Book Image

Game Development Patterns and Best Practices

By : John P. Doran, Matt Casanova
Book Image

Game Development Patterns and Best Practices

By: John P. Doran, Matt Casanova

Overview of this book

You’ve learned how to program, and you’ve probably created some simple games at some point, but now you want to build larger projects and find out how to resolve your problems. So instead of a coder, you might now want to think like a game developer or software engineer. To organize your code well, you need certain tools to do so, and that’s what this book is all about. You will learn techniques to code quickly and correctly, while ensuring your code is modular and easily understandable. To begin, we will start with the core game programming patterns, but not the usual way. We will take the use case strategy with this book. We will take an AAA standard game and show you the hurdles at multiple stages of development. Similarly, various use cases are used to showcase other patterns such as the adapter pattern, prototype pattern, flyweight pattern, and observer pattern. Lastly, we’ll go over some tips and tricks on how to refactor your code to remove common code smells and make it easier for others to work with you. By the end of the book you will be proficient in using the most popular and frequently used patterns with the best practices.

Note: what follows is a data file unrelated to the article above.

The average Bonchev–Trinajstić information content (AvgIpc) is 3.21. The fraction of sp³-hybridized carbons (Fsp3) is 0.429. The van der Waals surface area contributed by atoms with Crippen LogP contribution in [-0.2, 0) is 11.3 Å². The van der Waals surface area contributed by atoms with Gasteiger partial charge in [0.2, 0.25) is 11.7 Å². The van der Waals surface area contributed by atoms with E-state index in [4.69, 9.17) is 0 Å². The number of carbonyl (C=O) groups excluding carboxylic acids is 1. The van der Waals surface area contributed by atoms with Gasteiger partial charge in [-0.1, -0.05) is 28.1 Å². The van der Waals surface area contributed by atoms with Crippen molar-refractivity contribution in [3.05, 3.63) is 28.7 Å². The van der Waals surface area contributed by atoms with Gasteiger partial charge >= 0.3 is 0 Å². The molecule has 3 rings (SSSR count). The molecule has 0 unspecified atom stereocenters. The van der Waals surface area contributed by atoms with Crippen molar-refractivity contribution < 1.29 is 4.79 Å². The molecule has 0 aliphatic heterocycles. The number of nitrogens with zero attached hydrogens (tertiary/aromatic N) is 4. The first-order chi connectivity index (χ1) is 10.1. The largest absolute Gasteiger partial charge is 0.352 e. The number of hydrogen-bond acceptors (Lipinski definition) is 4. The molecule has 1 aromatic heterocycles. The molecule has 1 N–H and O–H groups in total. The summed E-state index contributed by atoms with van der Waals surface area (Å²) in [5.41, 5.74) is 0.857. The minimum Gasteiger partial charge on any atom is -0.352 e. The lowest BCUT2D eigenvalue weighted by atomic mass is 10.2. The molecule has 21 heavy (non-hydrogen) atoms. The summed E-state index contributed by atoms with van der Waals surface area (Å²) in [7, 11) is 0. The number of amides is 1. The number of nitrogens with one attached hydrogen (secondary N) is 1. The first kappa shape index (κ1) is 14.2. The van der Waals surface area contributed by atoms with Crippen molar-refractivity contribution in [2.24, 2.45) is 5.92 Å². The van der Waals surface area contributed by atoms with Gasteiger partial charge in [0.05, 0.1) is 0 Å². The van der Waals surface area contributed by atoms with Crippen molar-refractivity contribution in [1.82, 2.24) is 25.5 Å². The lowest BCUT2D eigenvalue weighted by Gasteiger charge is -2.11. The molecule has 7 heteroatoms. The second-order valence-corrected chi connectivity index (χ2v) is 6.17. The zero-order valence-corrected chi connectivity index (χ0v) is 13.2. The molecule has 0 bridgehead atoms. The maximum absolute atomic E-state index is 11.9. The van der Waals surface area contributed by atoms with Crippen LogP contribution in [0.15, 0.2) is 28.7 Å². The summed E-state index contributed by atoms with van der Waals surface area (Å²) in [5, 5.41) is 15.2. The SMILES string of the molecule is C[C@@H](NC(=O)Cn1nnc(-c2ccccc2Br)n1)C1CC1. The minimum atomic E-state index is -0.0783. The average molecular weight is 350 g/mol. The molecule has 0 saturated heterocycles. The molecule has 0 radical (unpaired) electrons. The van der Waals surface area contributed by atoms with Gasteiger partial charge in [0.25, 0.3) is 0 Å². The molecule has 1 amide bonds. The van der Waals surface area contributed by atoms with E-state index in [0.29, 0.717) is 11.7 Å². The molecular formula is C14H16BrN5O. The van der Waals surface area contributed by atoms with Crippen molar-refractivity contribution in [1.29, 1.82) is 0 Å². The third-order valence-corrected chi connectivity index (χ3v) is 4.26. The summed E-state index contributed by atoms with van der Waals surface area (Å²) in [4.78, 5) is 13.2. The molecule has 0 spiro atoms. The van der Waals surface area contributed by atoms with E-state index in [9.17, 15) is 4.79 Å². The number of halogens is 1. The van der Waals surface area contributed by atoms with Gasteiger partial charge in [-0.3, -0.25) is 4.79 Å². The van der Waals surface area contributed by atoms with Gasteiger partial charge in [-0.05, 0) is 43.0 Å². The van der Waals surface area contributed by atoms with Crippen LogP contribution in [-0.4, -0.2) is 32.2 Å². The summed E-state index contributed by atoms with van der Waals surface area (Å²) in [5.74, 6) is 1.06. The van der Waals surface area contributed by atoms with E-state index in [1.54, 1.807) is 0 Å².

Table of Contents (19 chapters)
Title Page
About the Authors
About the Reviewers
Customer Feedback
Artificial Intelligence Using the State Pattern

Operator overloading in C++

We now have a good foundation to build on, but we can actually make our object pool much nicer to use. One of the cooler features in C++ is the fact that you can override the default behaviors of operators, typically referred to as operator overloading. This is done with functions being created with specific names that contain the operator keyword, followed by what operator you want to define. Just like regular functions, they have return types as well as parameters that get passed to them.


For more information on operator overloading and how it works in C++, check out

In addition to common operators, such as +, -, and /, we also have the ability to overload the new and delete operators as well, allowing us to use our own custom object pool instead!

To do this, we will need to add the following to the end of the GameObject class, and add the following bold lines to the class definition:

class GameObject...